I’ve discussed the importance of cleaning but we’ve got an influx of wonderful new members who are unfamiliar with our unspoken code of behavior. No problemo! Let’s discuss.
What is Etiquette? Or dare I say civility? A set of conventional rules of personal behavior in polite society, usually in the form of an ethical code that delineates the expected and accepted social behaviors that accord with the conventions and norms observed by a society, a social class, or a social group (Wikipedia).
Etiquette refers to rules, ethics, politeness, and norms. When we’re all on the same page, things are peaceful, routine, expected, and dependable. These are important traits for any group and the result is … things run smoothly.
To start, it should be known that classes take precedent over individual maker time… and space. Why? Because classes 1) keep our current membership engaged and, 2) introduce new members to our world of ceramics which we hope leads to an increase in membership.
In addition to teaching (and making), many of our teachers are involved in the kilns and keeping our glazes stocked. Yes, they do receive a small amount of compensation for their time but it’s only if a certain number of students show up. This is sometimes an issue and a lot of times, teachers do not get paid. I won’t even mention the prep time and the clean-up time that is needed for a class. It is up to you to check the class schedule and plan accordingly. This doesn’t mean you can’t go in and make but avoid speaking loudly, clean up your area, and make sure to move your projects to another location. Give them space and be considerate. If you are in an area before a class, they can and should ask you to relocate. Ideally, though, you will know that a class is scheduled, and you will work to wrap things up or relocate.
Space is valuable and if you are throwing, you must use the rack in front of the wheels. That’s what it’s there for. Your thrown pieces do not belong on the wedging table nor the slab tables, regardless of a class or not.
If you see someone you don’t know- introduce yourself. If you’re unsure about something- where it goes, what it does, how it works- ask. We’re happy to help and guide you. We are all responsible for being good stewards of the space and for the good of the community.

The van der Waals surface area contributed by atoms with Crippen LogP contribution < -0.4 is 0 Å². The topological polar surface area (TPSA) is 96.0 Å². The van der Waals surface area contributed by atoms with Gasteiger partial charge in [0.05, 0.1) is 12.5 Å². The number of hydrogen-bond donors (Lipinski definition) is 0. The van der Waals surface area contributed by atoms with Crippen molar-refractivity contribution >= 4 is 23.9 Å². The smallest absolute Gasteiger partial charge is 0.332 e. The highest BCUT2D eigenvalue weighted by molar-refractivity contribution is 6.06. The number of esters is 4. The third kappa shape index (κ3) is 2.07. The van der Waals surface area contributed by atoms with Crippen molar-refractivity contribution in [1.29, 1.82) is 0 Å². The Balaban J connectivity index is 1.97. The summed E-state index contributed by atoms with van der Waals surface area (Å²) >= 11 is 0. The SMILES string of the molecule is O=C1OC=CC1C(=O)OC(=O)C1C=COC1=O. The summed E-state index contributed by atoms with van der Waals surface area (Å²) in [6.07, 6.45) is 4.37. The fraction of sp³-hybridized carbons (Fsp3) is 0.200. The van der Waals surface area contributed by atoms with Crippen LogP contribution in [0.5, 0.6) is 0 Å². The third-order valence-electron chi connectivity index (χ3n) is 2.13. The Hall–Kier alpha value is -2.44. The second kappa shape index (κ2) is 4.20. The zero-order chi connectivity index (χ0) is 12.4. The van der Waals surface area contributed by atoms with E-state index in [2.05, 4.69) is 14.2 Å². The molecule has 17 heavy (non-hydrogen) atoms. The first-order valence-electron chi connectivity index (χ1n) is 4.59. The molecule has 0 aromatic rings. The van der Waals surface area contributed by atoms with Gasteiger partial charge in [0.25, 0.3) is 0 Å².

If you see a new member or someone you aren’t familiar with, introduce yourself. Mention the talk threads (posted on various signage around the space) and if you see them doing something unmannerly, tell them “not sure how familiar you are but just remember to wipe down your glaze container/rinse the tools well, etc” If they say, they already know, you can reply “Excellent!”.
In keeping with politeness, after introducing yourself, read the body language of the other person, and if the new or seasoned ceramic artist turns away from you to get back to work, the conversation has ended. It’s nothing personal; we all come there to work and decompress, sometimes with conversation, and sometimes without. I’ve had a few times where I wanted to zone out and an excited potter kept talking to me. I’m also sure I’ve been that excited potter once or twice and wouldn’t leave someone alone.
Can I introduce myself if they have headphones in?
Yes. I suggest lightly tapping on their shoulder or getting in front of their eye site to get their attention. Make it brief and then leave them alone.
If someone introduces themselves to you, return the sentiment kindly, and depending on your mood and their body language, continue the conversation or say, “It was nice to meet you. I’ve got to get back to making now.” Easy. Not awkward.
It’s part of our culture that we get to know each other (at least by name)- it’s safer, it opens us up to the sharing of knowledge among our DMS Ceramics Community. You make in the same space as ceramic teachers, professional gallery artists, hobbyists and others with varying levels of experience. Remember that.
Always clean up the spot where you wedged. It takes a few seconds and a wet sponge.
Place newspaper under your items before you glaze so you don’t leave contaminates on the table, plus it’s easy to clean up.
Wipe down the outside of the glaze jars.
Do not leave clay chunks on the sink.
Rinse your tools until the tools look brand new.
The shelves are not for storage. Take your bisque pieces home if you are not ready to glaze them yet.
Glaze is for brush on only. Do not pour it on your piece and then pour it back into the container. This action contaminates the glaze.